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Fossil Meteorites Arrive at The Field Museum

They are the “Mona Lisas” of meteorites – out of over 50,000 known meteorites, only 101 of them are fossilized, and four of them will be on display at The Field Museum.

These meteorites have a fascinating story! Back in 1952, the manager of a limestone quarry in Sweden that was once an ancient sea floor noticed an unusually dark object in a slab that one of his workers had cut and set aside. He approached a paleontologist about it, who set it on a shelf in his office and forgot about it. 27 years later, a mineralogist who was interested in meteorites walked into that very same office, and exclaimed, “That looks like a meteorite!”

The discovery of this meteorite nearly three decades after it was removed from the quarry led to a systematic search for more—in fact, workers were trained to recognize them. Over the next 20 years, 101 fossilized meteorites were uncovered in the quarry, which is 100 times more than we would expect. Philipp Heck, Robert A. Pritzker Associate Curator of Meteoritics and Polar Studies at The Field Museum, tells us why.

“These meteorites all came from the same source,” said Heck. “The breakup occurred somewhere between Jupiter and Mars – nowhere near Earth. We know that because the collision generated fragments ranging from millimeters to feet in diameter that have been found in Russia, China and Sweden, indicating that this was a global event. In fact, I would venture to guess that fragments of this meteorite can even be found on Mars.”

Like all fossils, the 101 meteorites that have been recovered in the quarry became fossilized when the original material was replaced by other minerals during the transformation of the soft seabed to sedimentary rock. However, these meteorites contain a mineral called chromite that was preserved in its pristine form that matches the composition of L chondrites – the second most abundant type of meteorites that fall to Earth today.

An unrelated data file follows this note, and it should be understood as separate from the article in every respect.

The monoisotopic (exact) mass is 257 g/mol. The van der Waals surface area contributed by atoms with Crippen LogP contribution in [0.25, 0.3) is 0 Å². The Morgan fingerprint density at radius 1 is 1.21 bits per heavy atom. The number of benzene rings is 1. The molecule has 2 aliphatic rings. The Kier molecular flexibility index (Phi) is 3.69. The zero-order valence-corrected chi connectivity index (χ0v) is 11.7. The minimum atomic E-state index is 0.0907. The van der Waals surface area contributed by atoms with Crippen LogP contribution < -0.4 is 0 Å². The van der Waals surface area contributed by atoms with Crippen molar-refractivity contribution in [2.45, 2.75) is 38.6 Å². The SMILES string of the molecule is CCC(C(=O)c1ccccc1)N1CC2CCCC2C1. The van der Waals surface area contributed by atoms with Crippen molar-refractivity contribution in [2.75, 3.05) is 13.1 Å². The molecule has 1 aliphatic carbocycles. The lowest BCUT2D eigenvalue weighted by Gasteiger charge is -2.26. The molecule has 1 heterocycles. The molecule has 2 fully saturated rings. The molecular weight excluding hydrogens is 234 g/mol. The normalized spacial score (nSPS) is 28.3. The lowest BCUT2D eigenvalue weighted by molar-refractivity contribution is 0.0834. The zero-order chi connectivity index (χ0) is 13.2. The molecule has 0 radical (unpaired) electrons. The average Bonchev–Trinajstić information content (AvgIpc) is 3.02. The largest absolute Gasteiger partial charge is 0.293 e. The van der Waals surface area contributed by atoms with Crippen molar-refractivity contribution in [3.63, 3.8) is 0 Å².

“There is one exception,” said Heck. “Out of the 101 fossilized meteorites, one of them did not match the composition of the L chondrites. We do know that it took the same amount of time to reach Earth as the others, so we think it may be part of the projectile that caused the parent asteroid to break up.”

Meteorites are dated using products of cosmic ray irradiation. Cosmic rays hit everything that flies through space and is not protected by a magnetic field or a thick layer of rock. For example, when a cosmic ray hits a silicon atom that has been exposed on the surface of a meteorite, it causes the atom to break apart and form noble gases, which are inert – meaning that once they form, they stay put. Scientists can measure the concentration of these gases and use them to determine the time it took for a meteorite to fall to Earth, since the meteorites were protected inside the parent body prior to the breakup.

“The first of these fossil meteorites arrived on Earth about 100,000 years after the breakup, and the most recent ones that were found took about one million years to arrive.” said Heck.

It sounds like a long time, but it’s actually extremely fast! The orbits of meteorites change over time, until they cross the Earth’s path, and the probability of that ever occurring is very low, given where the collision occurred.

“That being said, these meteorites are extremely rare, and we will definitely be keeping our eyes out for more,” said Heck.

Make sure you stop by to check out the rare fossilized meteorites on display at The Field Museum at the end of the year!